You are correct – math should be tidy and add order to chaos. Definitely explained in a similar fashion in the book.

  4. I’ve been interested in reading this ever since I first heard of it (though I can’t remember where that was anymore). It sounds like such a moving story.

    Also, I think it’s awesome that you like maths!

    I do like maths! I’m a firm believer that it is important to tell yourself you like something if you want to be good at it.

  5. Thanks for the mention, Care. And let me just reiterate, in case anyone made the grave error of not clicking over to my review, that you don’t have to be a fan of math in order to be a fan of this book. But the fact that Care is a fan of math made me want to send it to her immediately after finishing it.

    I’m only showing 3-4 clicks over to your blog – why do you think that is!?

  6. I was supposed to get a copy of this from Picador, but it never came. I’m so bummed. I’m glad you enjoyed it! Back onto the wish list it goes!

    I just accepted a free book – I’m looking forward to it! This will be the 3rd book I’ve ever gotten from any official mktg entity so I’m a bit nervous – the others were disasters.

  7. I had not heard of this book, so I’m glad I came by and got introduced to it.
    I have heard of “math” before. Last time I checked, I liked math. So that will only enhance the experience. Thanks!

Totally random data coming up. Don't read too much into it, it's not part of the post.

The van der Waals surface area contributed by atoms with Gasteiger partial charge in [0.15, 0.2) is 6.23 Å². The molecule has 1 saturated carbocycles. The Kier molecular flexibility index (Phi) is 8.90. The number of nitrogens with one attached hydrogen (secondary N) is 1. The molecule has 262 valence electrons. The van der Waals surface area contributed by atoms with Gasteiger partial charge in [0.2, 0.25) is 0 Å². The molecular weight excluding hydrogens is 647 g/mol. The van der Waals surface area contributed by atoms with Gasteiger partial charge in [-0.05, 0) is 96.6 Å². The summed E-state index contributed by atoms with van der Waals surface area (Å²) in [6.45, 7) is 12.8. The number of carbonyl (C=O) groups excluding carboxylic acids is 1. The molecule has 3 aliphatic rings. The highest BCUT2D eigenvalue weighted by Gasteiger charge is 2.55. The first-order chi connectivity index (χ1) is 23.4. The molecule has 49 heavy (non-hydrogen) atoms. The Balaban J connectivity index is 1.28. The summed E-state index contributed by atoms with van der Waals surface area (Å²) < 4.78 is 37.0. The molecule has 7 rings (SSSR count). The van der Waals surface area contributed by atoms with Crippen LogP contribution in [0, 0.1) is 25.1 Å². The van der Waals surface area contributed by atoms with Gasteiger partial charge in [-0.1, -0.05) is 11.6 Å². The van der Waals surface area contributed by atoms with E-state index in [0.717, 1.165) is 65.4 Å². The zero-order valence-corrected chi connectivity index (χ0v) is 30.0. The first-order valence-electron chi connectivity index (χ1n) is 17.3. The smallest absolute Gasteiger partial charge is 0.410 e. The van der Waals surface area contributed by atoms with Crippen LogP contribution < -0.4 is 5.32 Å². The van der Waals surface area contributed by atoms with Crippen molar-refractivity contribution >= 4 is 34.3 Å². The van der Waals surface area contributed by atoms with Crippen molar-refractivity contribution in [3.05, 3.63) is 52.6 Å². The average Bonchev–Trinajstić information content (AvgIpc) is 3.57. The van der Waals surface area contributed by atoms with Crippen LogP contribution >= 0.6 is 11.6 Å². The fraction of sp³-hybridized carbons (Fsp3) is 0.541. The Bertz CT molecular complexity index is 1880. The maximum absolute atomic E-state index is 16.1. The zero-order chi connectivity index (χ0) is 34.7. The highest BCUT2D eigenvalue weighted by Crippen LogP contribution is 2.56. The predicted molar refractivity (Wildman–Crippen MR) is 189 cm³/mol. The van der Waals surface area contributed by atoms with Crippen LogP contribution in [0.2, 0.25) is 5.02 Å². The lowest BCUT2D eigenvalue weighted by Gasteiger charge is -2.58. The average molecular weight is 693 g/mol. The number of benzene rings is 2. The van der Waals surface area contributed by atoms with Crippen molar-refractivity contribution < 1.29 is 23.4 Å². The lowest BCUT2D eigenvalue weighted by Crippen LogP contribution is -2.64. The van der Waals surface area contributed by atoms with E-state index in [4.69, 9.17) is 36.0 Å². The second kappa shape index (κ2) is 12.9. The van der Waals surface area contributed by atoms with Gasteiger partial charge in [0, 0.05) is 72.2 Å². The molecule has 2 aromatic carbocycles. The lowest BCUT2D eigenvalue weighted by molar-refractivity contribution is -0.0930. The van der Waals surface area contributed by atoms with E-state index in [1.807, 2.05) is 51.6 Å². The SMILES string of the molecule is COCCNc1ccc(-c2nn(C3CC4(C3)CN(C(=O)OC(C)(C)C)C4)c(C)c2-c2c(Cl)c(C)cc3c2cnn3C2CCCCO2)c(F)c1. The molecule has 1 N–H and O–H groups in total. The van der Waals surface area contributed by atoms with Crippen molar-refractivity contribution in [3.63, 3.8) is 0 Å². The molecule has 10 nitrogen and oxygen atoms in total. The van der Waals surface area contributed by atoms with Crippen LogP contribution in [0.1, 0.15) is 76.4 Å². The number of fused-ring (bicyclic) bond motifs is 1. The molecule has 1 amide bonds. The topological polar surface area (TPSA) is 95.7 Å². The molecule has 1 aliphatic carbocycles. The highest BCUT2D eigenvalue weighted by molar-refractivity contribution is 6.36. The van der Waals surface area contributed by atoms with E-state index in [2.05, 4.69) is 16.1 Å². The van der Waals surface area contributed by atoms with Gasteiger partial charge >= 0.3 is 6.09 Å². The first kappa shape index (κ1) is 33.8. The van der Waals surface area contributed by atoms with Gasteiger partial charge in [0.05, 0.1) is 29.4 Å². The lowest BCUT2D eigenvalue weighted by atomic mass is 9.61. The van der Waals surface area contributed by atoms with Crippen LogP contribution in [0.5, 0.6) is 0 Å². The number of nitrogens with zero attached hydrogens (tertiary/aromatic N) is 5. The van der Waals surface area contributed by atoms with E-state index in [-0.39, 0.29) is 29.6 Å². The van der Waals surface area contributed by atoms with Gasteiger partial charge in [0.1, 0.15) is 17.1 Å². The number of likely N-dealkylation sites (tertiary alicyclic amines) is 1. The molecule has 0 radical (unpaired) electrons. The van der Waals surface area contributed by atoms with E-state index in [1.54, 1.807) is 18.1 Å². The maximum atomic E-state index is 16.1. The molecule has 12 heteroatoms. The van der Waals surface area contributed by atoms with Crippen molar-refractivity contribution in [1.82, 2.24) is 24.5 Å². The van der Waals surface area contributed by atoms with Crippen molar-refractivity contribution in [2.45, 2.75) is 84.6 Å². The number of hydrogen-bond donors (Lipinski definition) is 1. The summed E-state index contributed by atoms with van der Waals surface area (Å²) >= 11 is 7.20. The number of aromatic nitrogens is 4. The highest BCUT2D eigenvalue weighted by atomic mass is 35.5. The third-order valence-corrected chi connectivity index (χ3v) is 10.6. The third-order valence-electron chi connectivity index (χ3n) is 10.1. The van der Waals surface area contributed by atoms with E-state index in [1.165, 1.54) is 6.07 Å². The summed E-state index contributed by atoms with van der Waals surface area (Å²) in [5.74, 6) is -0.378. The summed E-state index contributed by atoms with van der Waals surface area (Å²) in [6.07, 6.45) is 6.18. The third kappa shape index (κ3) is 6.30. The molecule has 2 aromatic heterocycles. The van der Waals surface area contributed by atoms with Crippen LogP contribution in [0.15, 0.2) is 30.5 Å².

Too funny. I’m glad you wandered over here, too. 🙂

  8. I saw this in Bookmarks magazine last weekend and thought it looked interesting. It’ll pop up over here soon since it’s Japanese.

    Oh, it IS interesting! I’m curious how it’ll be as a book club book. I hope everyone likes it as much as I did.

  9. hmmm…sounds good, I like the first line. Although I don’t like math very much I’m okay if it’s in a novel. I don’t like those “only” math books.

    And even if you gloss over what may seem like heavy theory, you’ll get the tenderness of the story…

  10. verbivore

    Very glad to hear you liked this one, it’s on my list to read this summer. I have read one or two short stories by Ogawa and I like her style (I may have read an except of this already, but I’m not sure).
    Pi…you crack me up.

    Pi or pie – I love it! (It’s in the book.)

  11. I’m one of those who hates math but the book sounds wonderful to me so it’s going on my radar 🙂

    Did you ever read The Curious Incident of the Dog in the Night-Time? There were a few math puzzles in that one which I admit I sort of skipped over but I loved that book.

    I DID read The Curious Incident! and yes, I do believe the math(s) added to my appreciation of that book. Don’t worry, the Professor doesn’t stress the reader too hard at all at testing anyone’s math skills.

  12. Even though I don’t like math (and why do the Europeans say maths??) this one is on the list of books to check out.

    I don’t know; why DO the Europeans say maths? Maybe because the word mathematics has an ‘s’?

  13. Pingback: The Housekeeper and the Professor, by Yoko Ogawa « The Zen Leaf